Recently, I spoke to Cloudian CEO Michael Tso about the awesome scale and data storage management challenges of exabyte-levels of storage. This prompted me to wonder what an exabyte vault should look like – and who would build them.
For starters, an exabyte vault will be based on disk drives as no other affordable media performs at an acceptable level. The vault will contain many hundreds of thousands of drives.
For example, as we wrote in our earlier article, an exabyte of capacity entails buying, deploying and managing one million 10TB disk drives (HDDs), 500,000 x 20TB HDDs or 750,000 14TB drives. There will be a continuous need to add new capacity, physically deliver, rack-up, cable, power and cool, and bring on-line disk chassis.
So, the sheer scale of exabyte-level storage vaults will necessarily entail hard drive management at the intelligent enclosure level – and not, as in most cases today, at the drive level. Quite simply, there are far too many drives to manage individually.
As far as we are aware, this multi-layered management does not exist yet in the public domain. But the customised software stacks built by Backblaze, a cloud service provider, illustrates how this could work in enterprise data centres.
Backblaze CEO Gleb Budman said in an email interview that the company no longer manages just at the drive level; it’s multi-level: “Our entire Backblaze Storage Cloud is designed to scale horizontally: drives to Storage Pods to Vaults to Clusters to Regions. We’re confident in continuing to be able to scale past exabytes and to zettabytes with this approach.”
Backblaze’s experience gives us a glimpse in a future in which an exabyte vault has multi-layered management; drives in enclosures, enclosures in racks or vaults, and vaults in clusters, and then clusters in some larger entity.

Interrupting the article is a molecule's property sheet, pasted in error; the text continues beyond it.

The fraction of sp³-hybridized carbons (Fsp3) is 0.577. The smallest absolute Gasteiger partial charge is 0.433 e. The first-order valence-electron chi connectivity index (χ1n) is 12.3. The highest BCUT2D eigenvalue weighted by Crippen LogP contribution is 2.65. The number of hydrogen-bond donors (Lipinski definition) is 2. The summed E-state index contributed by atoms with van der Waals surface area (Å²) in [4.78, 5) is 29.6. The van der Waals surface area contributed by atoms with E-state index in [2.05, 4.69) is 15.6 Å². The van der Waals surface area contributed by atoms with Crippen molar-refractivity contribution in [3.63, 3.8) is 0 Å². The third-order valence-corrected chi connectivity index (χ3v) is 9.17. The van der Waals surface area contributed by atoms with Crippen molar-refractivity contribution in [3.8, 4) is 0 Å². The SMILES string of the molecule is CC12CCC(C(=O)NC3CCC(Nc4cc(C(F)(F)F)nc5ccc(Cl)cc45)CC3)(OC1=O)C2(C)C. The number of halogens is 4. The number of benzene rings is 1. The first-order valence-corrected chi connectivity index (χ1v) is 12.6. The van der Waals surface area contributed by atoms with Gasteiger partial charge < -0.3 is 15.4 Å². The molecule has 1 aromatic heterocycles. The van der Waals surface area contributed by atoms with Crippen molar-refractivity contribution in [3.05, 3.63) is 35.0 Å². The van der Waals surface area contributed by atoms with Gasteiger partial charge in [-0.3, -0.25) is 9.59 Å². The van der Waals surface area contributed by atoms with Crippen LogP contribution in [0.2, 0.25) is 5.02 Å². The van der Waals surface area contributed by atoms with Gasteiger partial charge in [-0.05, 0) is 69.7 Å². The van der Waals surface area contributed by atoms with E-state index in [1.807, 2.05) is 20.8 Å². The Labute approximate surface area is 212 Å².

That prompted us to ask Seagate about the need for drive enclosure-level management as data centre disk stores head towards the exabyte level. According to Seagate, the exabyte storage vault will likely be a distributed system via a collection of data centres.
Ken Claffey, SVP, enterprise data solutions, at Seagate, told us: “We agree with your line of thinking that managing large numbers of drives in a distributed system requires a new approach, as enterprise customers move to 100PBs and even exabyte scale.”
“This approach needs more intelligence at the ‘enclosure’ level that can reduce the burden on the higher level SDS (Software-Defined Storage) stacks to effectively manage 1000s or 10,000s of individual drives/storage devices.
“The move to ever greater drive capacity (for example, as enabled through HAMR technology), will further stress the current approach (think about having to rebuild 30, 40, or 50TB drives across the network).
“Therefore, the industry is looking at new multi-level erasure coding approaches and other such innovations to address this challenge. Seagate is at the forefront of this innovation.”
So what is Seagate doing on this front? We recently heard that Seagate is developing a 107-drive Pod –a building-block for massive storage deployments.
BackBlaze’s Budman confirmed what our sources were saying: “We had a Seagate 107-drive chassis to use as a batch processor for a data migration project recently. It’s a JBOD setup though, so not the same as our systems which have onboard compute. It’s an impressive amount of storage in one box, but not quite right for our architecture.”
He added: “We also have a Seagate AP 5U 84-drive chassis in-house. This system does include compute, so it’s a little more interesting for us. We’re regularly testing new systems to see how they’d work in our environment.”
So who would build the exabyte storage vault management software? I think that two HDD suppliers – Seagate and Western Digital – are key to making it work, as they have control at the base drive-level access layer.
They are also building their own intelligent enclosures – see Seagate above, and Western Digital, with OpenFlex.
Possibly CSPs like Backblaze could also do this. Backblaze is already building and deploying its own exabyte-scale vault and manages this using its own software. Now uppose Backblaze, or another bulk cloud storage CSP, such as Datto or Wasabi, productised their exabyte-capable disk vault management software. That could appeal to on-premises exabyte vault builders?
That said, the software stacks would have to manage commercially-available HDD enclosures – and not just their own proprietary Pods.
Lastly, it is remotely conceivable that the big three CSPs, AWS, Azure and Google could do the same. I think this is unlikely because they all appear hell bent on getting bulk on-premises storage data moved to their clouds rather than helping large-scale on-premises storage survive.